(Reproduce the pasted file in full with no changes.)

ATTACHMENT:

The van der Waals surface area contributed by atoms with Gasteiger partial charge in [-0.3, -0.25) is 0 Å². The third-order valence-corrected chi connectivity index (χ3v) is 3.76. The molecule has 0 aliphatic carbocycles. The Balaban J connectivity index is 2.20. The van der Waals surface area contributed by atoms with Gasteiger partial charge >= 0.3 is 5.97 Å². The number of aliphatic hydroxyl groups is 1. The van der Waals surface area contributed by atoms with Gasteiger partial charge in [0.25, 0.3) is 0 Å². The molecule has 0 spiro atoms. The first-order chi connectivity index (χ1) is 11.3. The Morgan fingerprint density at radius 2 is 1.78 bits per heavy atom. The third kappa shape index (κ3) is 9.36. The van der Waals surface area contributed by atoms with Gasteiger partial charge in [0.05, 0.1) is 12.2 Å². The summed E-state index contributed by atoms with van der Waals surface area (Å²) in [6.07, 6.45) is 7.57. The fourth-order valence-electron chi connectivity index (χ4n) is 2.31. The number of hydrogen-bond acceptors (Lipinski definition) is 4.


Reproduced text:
The van der Waals surface area contributed by atoms with Gasteiger partial charge in [-0.3, -0.25) is 0 Å². The third-order valence-corrected chi connectivity index (χ3v) is 3.76. The molecule has 0 aliphatic carbocycles. The Balaban J connectivity index is 2.20. The van der Waals surface area contributed by atoms with Gasteiger partial charge >= 0.3 is 5.97 Å². The number of aliphatic hydroxyl groups is 1. The van der Waals surface area contributed by atoms with Gasteiger partial charge in [0.25, 0.3) is 0 Å². The molecule has 0 spiro atoms. The first-order chi connectivity index (χ1) is 11.3. The Morgan fingerprint density at radius 2 is 1.78 bits per heavy atom. The third kappa shape index (κ3) is 9.36. The van der Waals surface area contributed by atoms with Gasteiger partial charge in [0.05, 0.1) is 12.2 Å². The summed E-state index contributed by atoms with van der Waals surface area (Å²) in [6.07, 6.45) is 7.57. The fourth-order valence-electron chi connectivity index (χ4n) is 2.31. The number of hydrogen-bond acceptors (Lipinski definition) is 4.